September 2014 - Presented by Sarah Barnhard, M.D., Transfusion Medicine Fellow


The presence of a red cell alloantibody with Hr/hrs red cell antigen specificity was identified.


1)  What does the initial finding suggest?

When working up patients with a positive antibody screen, the autocontrol is often utilized to help suggest different underlying etiologies for a pan-reactive antibody identification panel. Broadly speaking, a positive autocontrol with similar reactivity in all panel cells (pan-agglutination) suggests a cold-reacting autoantibody or paraproteinemia. A negative autocontrol with strong reactivity in all panel cells (poly-agglutination) suggests a possible red cell alloantibody with specificity against a high frequency antigen and requires further work up.

2)  What further testing would be warranted in this case?

The complex testing in cases of poly-agglutination is usually performed at a sophisticated reference laboratory. In the case of this patient, her work up was initially completed at the American Red Cross Blood Services Immunohematology Lab and included elution/adsorption studies. Testing with Rh depleted cells revealed no reactivity, and further testing confirmed the presence of a red cell alloantibody with Hr/hrs specificity.

Serologically, this patient phenotyped as type O RhD positive, C-, E-, and c+; thus she was initially assumed to be R0r by the Wiener Rh system notation. However, at the reference laboratory she phenotyped as e-antigen negative. We therefore sent a sample of the patient’s blood to a reference laboratory for molecular analysis of the RHD and RHCE genes. This test is commonly performed using both multiplex PCR as well as the HEA BeadChip™, and can predict the Rh phenotype of the patient as well as identify altered genetic loci.

Interestingly, the two methods of genetic analysis showed a minor discrepancy. On the HEA BeadChip™ assay, the patient was resulted to be positive for the c and e antigens but negative for the C and E antigens. However, on multiplex PCR analysis, alterations of both RHD and RHCE genes were identified. Her probable RHD genotype was given as RHD*DAR1/RHD*DAR1 and her probable RHCE genotype given as RHCE*ceEK/RHCE*ceARCF. She therefore has a predicted phenotype of partial D+, C-, E-, partial c+, and partial e+. Both of her rare variant RHCE alleles were found to be hrs negative.

3)  What test(s) could be performed to assess the clinical significance of this newly identified red cell alloantibody?

The question of the clinical significance of these extraordinarily rare red cell alloantibodies with high-frequency antigen specificity is of paramount importance, particularly in a pregnant patient. As transfusion medicine specialists, we carry the obligation to provide expert consultation, in collaboration with blood bank technical specialists, to our clinical colleagues as they manage these difficult cases through the peri-partum and post-partum periods, and potentially manage hemolytic disease of the fetus/newborn (HDFN).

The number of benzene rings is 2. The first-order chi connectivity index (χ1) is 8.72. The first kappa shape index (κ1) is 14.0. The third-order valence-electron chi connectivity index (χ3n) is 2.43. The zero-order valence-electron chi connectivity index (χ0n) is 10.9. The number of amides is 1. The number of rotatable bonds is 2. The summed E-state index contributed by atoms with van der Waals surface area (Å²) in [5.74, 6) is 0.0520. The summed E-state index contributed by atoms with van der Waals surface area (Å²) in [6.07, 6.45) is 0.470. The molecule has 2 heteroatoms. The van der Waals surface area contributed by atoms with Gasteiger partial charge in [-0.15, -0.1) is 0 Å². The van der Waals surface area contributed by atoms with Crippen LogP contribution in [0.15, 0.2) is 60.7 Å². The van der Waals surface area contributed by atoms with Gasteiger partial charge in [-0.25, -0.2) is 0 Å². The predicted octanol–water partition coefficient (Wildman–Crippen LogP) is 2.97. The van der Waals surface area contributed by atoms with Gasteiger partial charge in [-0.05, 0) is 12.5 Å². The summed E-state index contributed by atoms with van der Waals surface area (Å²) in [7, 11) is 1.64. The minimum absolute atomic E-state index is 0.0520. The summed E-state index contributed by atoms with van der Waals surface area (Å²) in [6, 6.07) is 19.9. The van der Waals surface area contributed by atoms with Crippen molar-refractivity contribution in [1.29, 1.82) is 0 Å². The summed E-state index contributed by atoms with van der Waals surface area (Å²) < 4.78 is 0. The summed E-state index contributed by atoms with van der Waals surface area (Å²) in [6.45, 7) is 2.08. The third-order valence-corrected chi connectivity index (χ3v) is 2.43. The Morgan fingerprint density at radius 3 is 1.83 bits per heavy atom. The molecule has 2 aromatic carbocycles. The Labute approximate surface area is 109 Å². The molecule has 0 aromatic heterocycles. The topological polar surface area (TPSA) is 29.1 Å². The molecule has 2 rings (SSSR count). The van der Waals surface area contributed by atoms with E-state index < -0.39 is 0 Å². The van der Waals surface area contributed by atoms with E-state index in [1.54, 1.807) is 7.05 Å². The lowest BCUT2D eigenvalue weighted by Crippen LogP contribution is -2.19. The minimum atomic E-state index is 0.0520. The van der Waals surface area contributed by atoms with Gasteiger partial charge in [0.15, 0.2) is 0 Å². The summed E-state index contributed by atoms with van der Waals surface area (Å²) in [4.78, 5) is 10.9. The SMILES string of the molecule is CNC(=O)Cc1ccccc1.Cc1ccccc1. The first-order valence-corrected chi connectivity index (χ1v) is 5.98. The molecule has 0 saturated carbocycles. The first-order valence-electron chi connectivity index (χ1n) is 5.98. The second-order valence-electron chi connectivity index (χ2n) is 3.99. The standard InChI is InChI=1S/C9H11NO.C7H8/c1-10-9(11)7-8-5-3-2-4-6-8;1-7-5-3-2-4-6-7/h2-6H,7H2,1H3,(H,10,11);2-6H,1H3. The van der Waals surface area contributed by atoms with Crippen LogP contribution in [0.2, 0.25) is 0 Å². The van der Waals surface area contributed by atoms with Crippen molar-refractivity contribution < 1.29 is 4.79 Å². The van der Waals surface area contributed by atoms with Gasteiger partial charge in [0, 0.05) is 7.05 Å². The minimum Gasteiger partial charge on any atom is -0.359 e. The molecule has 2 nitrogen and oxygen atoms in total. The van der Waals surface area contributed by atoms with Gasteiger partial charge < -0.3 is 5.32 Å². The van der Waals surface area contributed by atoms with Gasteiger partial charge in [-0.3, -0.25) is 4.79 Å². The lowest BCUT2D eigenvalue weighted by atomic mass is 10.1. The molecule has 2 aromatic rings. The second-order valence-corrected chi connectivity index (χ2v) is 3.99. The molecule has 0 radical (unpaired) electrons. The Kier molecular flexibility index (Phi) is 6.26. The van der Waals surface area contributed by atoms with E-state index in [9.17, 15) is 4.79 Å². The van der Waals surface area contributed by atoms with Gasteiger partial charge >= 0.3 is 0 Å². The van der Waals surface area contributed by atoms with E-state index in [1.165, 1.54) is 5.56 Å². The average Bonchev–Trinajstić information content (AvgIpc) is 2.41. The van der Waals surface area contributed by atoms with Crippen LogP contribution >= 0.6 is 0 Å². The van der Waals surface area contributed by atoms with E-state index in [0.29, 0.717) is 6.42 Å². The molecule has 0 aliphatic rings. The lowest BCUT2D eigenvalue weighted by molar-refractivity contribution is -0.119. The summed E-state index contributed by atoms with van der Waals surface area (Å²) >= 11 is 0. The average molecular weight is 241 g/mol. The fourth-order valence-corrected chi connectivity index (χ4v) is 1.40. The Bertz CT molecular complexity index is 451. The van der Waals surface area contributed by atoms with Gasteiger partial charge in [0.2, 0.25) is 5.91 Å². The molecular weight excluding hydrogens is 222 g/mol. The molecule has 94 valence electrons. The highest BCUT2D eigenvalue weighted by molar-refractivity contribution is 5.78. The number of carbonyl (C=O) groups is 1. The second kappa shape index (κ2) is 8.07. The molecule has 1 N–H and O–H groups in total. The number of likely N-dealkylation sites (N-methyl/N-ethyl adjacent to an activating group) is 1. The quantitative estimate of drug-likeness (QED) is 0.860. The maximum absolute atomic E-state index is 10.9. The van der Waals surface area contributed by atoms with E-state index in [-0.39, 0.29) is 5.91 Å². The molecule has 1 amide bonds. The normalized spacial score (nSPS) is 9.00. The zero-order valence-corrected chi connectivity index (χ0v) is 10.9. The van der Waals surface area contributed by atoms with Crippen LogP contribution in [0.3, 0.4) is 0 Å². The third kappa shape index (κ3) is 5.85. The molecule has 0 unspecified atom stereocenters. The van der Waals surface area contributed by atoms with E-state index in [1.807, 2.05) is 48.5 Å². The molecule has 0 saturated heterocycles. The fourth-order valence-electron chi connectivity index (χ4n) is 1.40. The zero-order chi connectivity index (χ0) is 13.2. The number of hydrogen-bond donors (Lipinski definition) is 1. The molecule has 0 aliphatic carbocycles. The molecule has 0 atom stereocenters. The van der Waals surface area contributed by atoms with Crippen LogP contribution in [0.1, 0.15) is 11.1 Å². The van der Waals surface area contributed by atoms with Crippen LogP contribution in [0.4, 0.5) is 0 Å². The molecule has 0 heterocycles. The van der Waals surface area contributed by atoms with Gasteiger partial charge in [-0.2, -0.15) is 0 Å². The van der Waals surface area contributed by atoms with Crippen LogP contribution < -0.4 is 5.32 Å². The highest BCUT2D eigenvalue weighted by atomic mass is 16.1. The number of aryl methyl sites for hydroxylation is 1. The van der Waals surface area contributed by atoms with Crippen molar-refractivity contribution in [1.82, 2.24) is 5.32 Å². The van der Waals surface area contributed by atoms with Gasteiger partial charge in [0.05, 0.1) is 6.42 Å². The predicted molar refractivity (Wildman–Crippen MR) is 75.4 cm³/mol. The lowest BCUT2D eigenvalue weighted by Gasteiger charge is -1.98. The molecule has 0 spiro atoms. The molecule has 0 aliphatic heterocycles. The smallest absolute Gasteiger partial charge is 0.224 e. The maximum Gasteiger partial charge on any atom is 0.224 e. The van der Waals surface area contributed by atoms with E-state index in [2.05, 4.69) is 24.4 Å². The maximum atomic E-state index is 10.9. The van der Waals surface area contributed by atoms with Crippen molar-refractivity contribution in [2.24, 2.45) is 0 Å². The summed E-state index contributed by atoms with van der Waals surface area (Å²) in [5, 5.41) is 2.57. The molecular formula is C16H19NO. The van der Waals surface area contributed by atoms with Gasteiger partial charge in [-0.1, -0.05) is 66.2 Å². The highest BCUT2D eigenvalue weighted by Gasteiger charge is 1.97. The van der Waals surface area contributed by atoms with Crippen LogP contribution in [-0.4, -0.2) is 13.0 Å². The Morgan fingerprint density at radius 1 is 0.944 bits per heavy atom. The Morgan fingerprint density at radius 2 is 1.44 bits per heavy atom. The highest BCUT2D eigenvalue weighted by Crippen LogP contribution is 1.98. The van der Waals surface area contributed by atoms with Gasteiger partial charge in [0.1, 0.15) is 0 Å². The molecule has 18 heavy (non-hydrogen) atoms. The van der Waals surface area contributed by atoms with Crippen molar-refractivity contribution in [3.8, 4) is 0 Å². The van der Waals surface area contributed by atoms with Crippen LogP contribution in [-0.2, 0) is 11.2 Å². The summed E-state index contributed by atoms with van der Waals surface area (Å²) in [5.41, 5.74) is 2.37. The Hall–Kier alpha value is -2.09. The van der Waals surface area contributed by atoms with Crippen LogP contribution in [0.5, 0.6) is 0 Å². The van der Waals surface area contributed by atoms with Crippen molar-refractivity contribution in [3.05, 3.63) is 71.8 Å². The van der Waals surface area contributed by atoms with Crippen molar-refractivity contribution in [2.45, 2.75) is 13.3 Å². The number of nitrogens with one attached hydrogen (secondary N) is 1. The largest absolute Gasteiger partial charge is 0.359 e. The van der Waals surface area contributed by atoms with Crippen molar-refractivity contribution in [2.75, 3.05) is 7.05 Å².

The initial study performed when a red cell alloantibody is identified in a pregnant patient is an antibody titer. The antibody titer has been shown to have a statistically significant correlative relationship with fetal anemia1, although cases of HDFN at markedly low maternal antibody titers have been reported. The in vitro antigen specificity of the antibody thus lends a clue to its potential for clinical significance2. Our patient’s anti-Hr/hrs titer performed a month prior to delivery was quite high at 1:512 (it had been monitored throughout her pregnancy and continued rising steadily). Tests for fetal wellbeing, however, indicated no fetal distress.

Additional cellular laboratory assays exist which may help predict whether maternal alloantibodies will cause HDFN. The efficiency, time, expense, and false positive rates of these cellular assays when compared to a simple antibody titer have precluded them from becoming standards in clinical practice, though they are favored at some academic sites.

In this case, we sent a sample of the patient’s blood to the American Red Cross Immunohematology Laboratory for a monocyte monolayer assay (MMA) to help assess the clinical significance of her alloantibody. In a small study, the MMA has been shown to have a sensitivity of 100%, specificity of 90.9%, positive predictive value of 87.5%, and negative predictive value of 100%3 when predicting in utero hemolysis. It has also been shown to be useful in predicting clinically significant transfusion reactions from incompatible red cells; however, a negative MMA does not predict long-term survival of the red cells transfused to the patient4.